The Correspondence Series II is in Box 5, folders 1 – 10. The bulk of the correspondence consists of faxes from folders 3 – 10 while letters are in folders 1-2.
The Periodicals Series III is in Box 8. General ANC periodicals and publications, and material not generated by the Italian Mission office were removed. See ANC Special Collections for a list of this. Publications kept include those of solidarity organisations, and a biography of OR Tambo inter alia. Within each folder in this series only, every item is recorded.
The Memorabilia Series IV is in Box 9, separately numbered from 1 to 10. Items include poster photographs, art works, Mandela awards, a medal for Dr. Agostinho Neto and a Mandela poster on cloth.
The Poster Series V is a collection of miscellaneous posters and these are held in Box 10.
The Additions is material that was found subsequently at the ANC Headquarters and processed. This includes correspondence, discussion documents, speeches and statements.
Series I – Subject Files
1. ANC Conferences/Anniversary/Workshops, 1985, 1988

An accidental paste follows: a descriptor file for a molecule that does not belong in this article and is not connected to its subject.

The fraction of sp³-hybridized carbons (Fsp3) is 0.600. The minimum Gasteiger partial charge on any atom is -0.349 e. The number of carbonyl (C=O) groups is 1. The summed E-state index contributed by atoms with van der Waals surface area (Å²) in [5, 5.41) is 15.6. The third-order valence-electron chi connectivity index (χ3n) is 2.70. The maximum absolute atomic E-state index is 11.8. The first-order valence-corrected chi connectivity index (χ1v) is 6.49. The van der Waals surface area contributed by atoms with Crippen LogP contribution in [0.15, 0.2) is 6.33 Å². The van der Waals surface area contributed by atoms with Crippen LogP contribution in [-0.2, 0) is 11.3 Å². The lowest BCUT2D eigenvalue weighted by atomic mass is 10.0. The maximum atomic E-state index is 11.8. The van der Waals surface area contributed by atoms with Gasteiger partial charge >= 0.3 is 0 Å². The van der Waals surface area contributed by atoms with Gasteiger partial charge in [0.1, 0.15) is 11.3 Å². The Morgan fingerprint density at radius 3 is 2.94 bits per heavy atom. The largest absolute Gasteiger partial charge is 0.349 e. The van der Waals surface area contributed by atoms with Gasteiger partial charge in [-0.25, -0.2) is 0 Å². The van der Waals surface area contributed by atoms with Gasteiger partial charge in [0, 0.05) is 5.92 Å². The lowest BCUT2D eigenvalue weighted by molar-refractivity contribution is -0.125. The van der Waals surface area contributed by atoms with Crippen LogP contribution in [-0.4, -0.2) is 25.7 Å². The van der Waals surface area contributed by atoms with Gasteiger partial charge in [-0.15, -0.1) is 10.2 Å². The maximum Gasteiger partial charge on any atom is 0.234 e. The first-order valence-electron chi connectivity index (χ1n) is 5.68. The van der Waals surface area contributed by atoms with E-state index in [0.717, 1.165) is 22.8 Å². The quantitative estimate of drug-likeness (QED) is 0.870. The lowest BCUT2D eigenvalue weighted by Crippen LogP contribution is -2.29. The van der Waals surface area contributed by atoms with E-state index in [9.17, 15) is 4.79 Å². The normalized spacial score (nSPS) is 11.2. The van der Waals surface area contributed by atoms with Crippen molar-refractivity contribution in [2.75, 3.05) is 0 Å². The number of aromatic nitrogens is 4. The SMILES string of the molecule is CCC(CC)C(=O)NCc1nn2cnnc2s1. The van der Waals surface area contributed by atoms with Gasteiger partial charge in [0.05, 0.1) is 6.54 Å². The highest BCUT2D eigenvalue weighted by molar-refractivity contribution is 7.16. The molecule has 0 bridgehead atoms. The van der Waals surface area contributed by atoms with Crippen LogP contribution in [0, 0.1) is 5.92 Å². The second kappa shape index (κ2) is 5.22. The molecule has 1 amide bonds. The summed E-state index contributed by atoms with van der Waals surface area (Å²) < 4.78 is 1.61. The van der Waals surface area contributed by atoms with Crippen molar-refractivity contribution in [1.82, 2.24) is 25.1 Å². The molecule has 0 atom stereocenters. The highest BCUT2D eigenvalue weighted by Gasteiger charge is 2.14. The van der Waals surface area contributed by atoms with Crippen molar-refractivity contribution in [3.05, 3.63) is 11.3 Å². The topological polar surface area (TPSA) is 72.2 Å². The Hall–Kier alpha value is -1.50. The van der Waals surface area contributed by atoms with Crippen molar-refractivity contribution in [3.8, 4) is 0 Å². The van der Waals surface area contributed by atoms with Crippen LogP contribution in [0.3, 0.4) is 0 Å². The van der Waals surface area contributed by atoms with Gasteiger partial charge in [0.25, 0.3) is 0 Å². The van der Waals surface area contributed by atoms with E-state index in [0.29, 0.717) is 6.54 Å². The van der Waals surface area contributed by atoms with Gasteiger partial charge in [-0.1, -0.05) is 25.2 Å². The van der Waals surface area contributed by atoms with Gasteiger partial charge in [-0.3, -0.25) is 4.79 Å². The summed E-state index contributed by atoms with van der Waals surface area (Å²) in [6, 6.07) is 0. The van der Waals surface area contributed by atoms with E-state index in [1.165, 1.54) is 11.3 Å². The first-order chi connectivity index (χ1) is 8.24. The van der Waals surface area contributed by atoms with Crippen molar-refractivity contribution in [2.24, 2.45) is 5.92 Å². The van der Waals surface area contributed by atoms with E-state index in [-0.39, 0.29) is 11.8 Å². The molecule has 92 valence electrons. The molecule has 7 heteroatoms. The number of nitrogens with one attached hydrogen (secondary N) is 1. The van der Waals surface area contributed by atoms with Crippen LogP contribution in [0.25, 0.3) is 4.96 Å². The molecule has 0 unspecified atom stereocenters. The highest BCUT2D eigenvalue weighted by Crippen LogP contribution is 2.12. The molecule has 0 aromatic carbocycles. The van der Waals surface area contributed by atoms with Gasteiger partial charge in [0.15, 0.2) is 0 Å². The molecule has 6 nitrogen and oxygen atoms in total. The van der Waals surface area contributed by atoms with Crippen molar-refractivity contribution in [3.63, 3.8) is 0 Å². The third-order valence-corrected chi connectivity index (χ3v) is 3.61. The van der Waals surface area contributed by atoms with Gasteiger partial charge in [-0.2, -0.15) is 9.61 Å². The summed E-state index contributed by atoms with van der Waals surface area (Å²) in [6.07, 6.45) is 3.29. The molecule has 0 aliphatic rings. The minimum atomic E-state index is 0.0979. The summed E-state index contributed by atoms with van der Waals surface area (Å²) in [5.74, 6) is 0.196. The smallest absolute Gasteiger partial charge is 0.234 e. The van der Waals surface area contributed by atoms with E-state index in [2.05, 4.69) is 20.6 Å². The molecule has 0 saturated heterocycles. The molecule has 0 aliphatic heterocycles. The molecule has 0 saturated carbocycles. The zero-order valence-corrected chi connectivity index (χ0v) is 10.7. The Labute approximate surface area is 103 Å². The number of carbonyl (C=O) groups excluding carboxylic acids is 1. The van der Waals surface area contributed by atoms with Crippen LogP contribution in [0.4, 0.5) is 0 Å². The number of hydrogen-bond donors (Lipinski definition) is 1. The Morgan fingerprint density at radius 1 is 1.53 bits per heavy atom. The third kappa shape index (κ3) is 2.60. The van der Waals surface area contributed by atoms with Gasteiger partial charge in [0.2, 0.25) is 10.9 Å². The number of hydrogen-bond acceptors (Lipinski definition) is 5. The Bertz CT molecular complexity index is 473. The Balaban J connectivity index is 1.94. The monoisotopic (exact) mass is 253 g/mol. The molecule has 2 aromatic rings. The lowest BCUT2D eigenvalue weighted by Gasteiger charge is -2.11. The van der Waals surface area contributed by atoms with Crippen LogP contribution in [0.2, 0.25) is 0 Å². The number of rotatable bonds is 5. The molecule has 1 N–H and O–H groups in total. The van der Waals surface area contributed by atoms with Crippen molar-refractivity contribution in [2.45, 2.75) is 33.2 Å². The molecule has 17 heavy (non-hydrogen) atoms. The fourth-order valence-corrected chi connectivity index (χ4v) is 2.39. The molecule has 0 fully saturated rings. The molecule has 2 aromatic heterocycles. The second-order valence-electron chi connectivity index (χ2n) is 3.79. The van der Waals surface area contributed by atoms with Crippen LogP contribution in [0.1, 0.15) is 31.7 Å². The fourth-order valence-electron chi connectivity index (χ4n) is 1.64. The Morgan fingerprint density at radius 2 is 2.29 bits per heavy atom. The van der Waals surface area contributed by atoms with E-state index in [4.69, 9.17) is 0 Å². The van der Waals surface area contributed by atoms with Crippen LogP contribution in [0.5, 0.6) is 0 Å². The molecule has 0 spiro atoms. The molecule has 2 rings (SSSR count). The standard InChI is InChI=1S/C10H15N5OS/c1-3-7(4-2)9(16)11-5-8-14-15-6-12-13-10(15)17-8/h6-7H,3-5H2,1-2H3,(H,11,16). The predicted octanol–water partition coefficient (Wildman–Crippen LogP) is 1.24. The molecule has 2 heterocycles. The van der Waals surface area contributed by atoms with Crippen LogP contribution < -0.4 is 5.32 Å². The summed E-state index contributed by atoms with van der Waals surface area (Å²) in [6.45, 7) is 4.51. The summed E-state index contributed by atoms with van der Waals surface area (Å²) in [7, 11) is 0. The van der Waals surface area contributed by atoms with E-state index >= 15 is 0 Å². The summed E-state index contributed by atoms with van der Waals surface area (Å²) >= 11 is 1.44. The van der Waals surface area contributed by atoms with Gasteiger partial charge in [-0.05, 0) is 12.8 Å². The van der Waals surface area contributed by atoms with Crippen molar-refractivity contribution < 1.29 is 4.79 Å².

2. ANC Memos and Circulars, n.d., 1988, 1990 – 1993
3. ANC Development Centre/Dakawa, 1990
4. ANC Policy/Discussion Documents, 1988-1993
5. ANC Statements/Declarations, 1990-1991
6. Anti-Apartheid Movement, 1988-1993
8. Children, n.d.
9. Commonwealth, 1993
10. Community Development – Kagiso Trust, 1986
11. Conferences, 1990
12. Conferences , 1991 – 1993
13. Directory, 1989-1992
14. Economy, n.d.,1990, 1992
15. Education, n.d., 1989
16. Embassies, 1993-1994
17. German Foundation for International Development, 1980-1993
18. Hani Chris,[ 1993]
19. Health, n.d.
20. Human Rights, 1989-1992
21. Invitations, 1988-1989, 1991, 1993
22. Land, n.d, 1991
23. MK, 1961
24. Mandela Nelson, 1990
25. Missions, 1987
26. NGO’s, n.d, 1991, 1994
27. Newspaper clippings, 1987-1994